Undocumented


Also found in: Dictionary, Thesaurus, Wikipedia.

Undocumented

1. Describing a circumstance for which there is no proof in the form of paperwork. For example, if one takes an undocumented deduction on his/her tax return, the IRS may not allow the deduction.

2. A term for a non-citizen working in a country without proper paperwork (that is, illegally).
Mentioned in ?
References in periodicals archive ?
The SP investigation includes seeking an explanation from the Bureau of Immigration why there were many undocumented foreigners in the province.
In late December 2017, the defense ministry relaunched Operacion Escudo (Operation Shield) along the border to prevent the entry of undocumented immigrants during the New Year celebrations.
At the meeting, the ministry's Jeju office said 9,846 foreigners were undocumented on Jeju as of the end of 2017, up nearly 10 times from 992 in 2012.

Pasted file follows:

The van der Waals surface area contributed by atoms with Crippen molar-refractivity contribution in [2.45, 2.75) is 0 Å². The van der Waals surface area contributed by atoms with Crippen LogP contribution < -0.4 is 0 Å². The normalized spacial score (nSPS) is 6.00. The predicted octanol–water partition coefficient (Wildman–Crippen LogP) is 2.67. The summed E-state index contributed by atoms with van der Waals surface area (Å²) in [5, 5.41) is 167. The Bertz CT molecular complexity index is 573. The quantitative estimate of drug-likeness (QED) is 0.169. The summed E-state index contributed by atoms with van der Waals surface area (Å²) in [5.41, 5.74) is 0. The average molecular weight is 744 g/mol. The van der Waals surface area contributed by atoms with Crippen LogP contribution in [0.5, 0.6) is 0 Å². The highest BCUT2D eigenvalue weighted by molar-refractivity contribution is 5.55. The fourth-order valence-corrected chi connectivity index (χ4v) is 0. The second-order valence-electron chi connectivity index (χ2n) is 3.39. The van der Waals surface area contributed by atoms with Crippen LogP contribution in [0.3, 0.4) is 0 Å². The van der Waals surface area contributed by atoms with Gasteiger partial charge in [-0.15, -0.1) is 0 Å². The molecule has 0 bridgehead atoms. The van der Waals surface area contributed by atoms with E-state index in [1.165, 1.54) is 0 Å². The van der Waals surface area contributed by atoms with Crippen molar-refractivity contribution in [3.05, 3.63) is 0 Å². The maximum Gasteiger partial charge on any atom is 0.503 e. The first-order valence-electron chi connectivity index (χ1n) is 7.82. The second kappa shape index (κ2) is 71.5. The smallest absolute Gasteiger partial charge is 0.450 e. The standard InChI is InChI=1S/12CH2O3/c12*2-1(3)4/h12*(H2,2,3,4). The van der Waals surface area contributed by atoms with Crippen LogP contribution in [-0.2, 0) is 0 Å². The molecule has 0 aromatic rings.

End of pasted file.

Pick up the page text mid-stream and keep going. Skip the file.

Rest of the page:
Sacramento State began to organize workshops and informational events for its undocumented population in 2015.
Qualified to apply are the undocumented and overstaying foreigners, OFWs with expired residency permits or those without the said permits and those who escaped or were abandoned by their employers.
The 2001 state law allows noncitizens, including some undocumented immigrants, to pay in-state tuition rates at public colleges if they can prove they've been Texas residents for at least three years and graduated from a Texas high school or received a GED.
In 2012, approximately 13 percent of K-12 students in California had an undocumented parent, according to the(http://www.
Read "Two Latina students just told the world they were undocumented - with very different results" from Fusion.
Justice for the Undocumented said: "We need immigration reform here in Ireland too.
The case concerning undocumented immigration in the United States is a highly contested and scrutinized issue, and has been at the forefront of many discussions at local, state, and federal governments.
an overview of the rights of undocumented students;
Brown has passed a bill that will enable the smooth transition of 170,000 undocumented children from limited scope Emergency Medi-Cal (the state's name for Medicaid) to full-scope coverage, by eliminating barriers to re-applying or re-enrolling.